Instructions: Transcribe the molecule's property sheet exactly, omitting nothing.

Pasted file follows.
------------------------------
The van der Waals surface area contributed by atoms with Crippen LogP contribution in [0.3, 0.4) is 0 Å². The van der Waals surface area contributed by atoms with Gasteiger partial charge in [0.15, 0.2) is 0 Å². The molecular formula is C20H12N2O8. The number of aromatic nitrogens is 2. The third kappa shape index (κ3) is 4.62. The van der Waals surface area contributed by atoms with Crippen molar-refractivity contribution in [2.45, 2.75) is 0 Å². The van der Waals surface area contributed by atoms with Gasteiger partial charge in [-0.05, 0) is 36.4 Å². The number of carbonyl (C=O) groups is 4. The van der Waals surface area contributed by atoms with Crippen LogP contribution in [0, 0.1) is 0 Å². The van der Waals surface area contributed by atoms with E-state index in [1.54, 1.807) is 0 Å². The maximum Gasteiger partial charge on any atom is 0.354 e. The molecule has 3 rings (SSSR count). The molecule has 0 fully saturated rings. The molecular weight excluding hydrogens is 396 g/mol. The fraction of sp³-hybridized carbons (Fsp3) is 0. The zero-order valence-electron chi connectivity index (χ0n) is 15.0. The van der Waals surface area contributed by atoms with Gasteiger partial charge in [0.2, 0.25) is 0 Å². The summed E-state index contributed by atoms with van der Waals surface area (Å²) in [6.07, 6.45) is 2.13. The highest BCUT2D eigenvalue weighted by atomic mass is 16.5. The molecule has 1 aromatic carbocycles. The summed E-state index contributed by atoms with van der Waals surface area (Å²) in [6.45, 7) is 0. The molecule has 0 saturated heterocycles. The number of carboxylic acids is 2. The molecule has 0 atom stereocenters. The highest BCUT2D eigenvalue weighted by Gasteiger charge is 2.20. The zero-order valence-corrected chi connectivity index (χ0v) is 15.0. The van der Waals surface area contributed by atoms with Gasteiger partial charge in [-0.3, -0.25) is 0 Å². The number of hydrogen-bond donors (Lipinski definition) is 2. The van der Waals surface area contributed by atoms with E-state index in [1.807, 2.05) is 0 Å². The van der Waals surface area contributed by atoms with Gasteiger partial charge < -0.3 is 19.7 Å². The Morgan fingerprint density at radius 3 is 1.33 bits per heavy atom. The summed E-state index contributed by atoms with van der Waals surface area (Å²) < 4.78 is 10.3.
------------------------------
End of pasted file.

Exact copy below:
The van der Waals surface area contributed by atoms with Crippen LogP contribution in [0.3, 0.4) is 0 Å². The van der Waals surface area contributed by atoms with Gasteiger partial charge in [0.15, 0.2) is 0 Å². The molecular formula is C20H12N2O8. The number of aromatic nitrogens is 2. The third kappa shape index (κ3) is 4.62. The van der Waals surface area contributed by atoms with Crippen molar-refractivity contribution in [2.45, 2.75) is 0 Å². The van der Waals surface area contributed by atoms with Gasteiger partial charge in [-0.05, 0) is 36.4 Å². The number of carbonyl (C=O) groups is 4. The van der Waals surface area contributed by atoms with Crippen LogP contribution in [0, 0.1) is 0 Å². The van der Waals surface area contributed by atoms with E-state index in [1.54, 1.807) is 0 Å². The maximum Gasteiger partial charge on any atom is 0.354 e. The molecule has 3 rings (SSSR count). The molecule has 0 fully saturated rings. The molecular weight excluding hydrogens is 396 g/mol. The fraction of sp³-hybridized carbons (Fsp3) is 0. The zero-order valence-electron chi connectivity index (χ0n) is 15.0. The van der Waals surface area contributed by atoms with Gasteiger partial charge in [0.2, 0.25) is 0 Å². The summed E-state index contributed by atoms with van der Waals surface area (Å²) in [6.07, 6.45) is 2.13. The highest BCUT2D eigenvalue weighted by atomic mass is 16.5. The molecule has 1 aromatic carbocycles. The summed E-state index contributed by atoms with van der Waals surface area (Å²) in [6.45, 7) is 0. The molecule has 0 saturated heterocycles. The number of carboxylic acids is 2. The molecule has 0 atom stereocenters. The highest BCUT2D eigenvalue weighted by Gasteiger charge is 2.20. The zero-order valence-corrected chi connectivity index (χ0v) is 15.0. The van der Waals surface area contributed by atoms with Gasteiger partial charge in [-0.3, -0.25) is 0 Å². The number of hydrogen-bond donors (Lipinski definition) is 2. The van der Waals surface area contributed by atoms with E-state index in [1.807, 2.05) is 0 Å². The van der Waals surface area contributed by atoms with Gasteiger partial charge < -0.3 is 19.7 Å². The Morgan fingerprint density at radius 3 is 1.33 bits per heavy atom. The summed E-state index contributed by atoms with van der Waals surface area (Å²) < 4.78 is 10.3.